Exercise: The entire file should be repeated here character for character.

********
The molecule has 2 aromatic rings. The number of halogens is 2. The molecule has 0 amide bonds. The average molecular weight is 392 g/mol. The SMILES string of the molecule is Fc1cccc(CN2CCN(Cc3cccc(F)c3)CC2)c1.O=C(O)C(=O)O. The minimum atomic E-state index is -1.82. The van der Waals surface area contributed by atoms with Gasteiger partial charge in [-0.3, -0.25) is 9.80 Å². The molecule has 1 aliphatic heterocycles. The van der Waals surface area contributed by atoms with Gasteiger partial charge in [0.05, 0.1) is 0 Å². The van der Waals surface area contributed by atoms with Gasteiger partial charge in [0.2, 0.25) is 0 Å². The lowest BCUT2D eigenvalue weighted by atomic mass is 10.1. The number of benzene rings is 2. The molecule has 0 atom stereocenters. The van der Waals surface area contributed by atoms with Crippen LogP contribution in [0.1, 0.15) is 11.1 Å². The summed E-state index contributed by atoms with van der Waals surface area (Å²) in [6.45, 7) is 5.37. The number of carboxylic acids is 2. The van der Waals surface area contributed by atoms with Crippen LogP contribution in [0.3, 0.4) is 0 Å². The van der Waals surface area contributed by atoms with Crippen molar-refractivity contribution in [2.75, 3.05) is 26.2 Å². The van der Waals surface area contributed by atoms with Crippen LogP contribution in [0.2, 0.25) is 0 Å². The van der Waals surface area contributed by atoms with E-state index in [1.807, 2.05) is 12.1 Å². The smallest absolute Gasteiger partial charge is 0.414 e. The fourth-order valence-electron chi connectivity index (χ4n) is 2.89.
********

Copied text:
The molecule has 2 aromatic rings. The number of halogens is 2. The molecule has 0 amide bonds. The average molecular weight is 392 g/mol. The SMILES string of the molecule is Fc1cccc(CN2CCN(Cc3cccc(F)c3)CC2)c1.O=C(O)C(=O)O. The minimum atomic E-state index is -1.82. The van der Waals surface area contributed by atoms with Gasteiger partial charge in [-0.3, -0.25) is 9.80 Å². The molecule has 1 aliphatic heterocycles. The van der Waals surface area contributed by atoms with Gasteiger partial charge in [0.05, 0.1) is 0 Å². The van der Waals surface area contributed by atoms with Gasteiger partial charge in [0.2, 0.25) is 0 Å². The lowest BCUT2D eigenvalue weighted by atomic mass is 10.1. The number of benzene rings is 2. The molecule has 0 atom stereocenters. The van der Waals surface area contributed by atoms with Crippen LogP contribution in [0.1, 0.15) is 11.1 Å². The summed E-state index contributed by atoms with van der Waals surface area (Å²) in [6.45, 7) is 5.37. The number of carboxylic acids is 2. The van der Waals surface area contributed by atoms with Crippen LogP contribution in [0.3, 0.4) is 0 Å². The van der Waals surface area contributed by atoms with Crippen molar-refractivity contribution in [2.75, 3.05) is 26.2 Å². The van der Waals surface area contributed by atoms with Crippen LogP contribution in [0.2, 0.25) is 0 Å². The van der Waals surface area contributed by atoms with E-state index in [1.807, 2.05) is 12.1 Å². The smallest absolute Gasteiger partial charge is 0.414 e. The fourth-order valence-electron chi connectivity index (χ4n) is 2.89.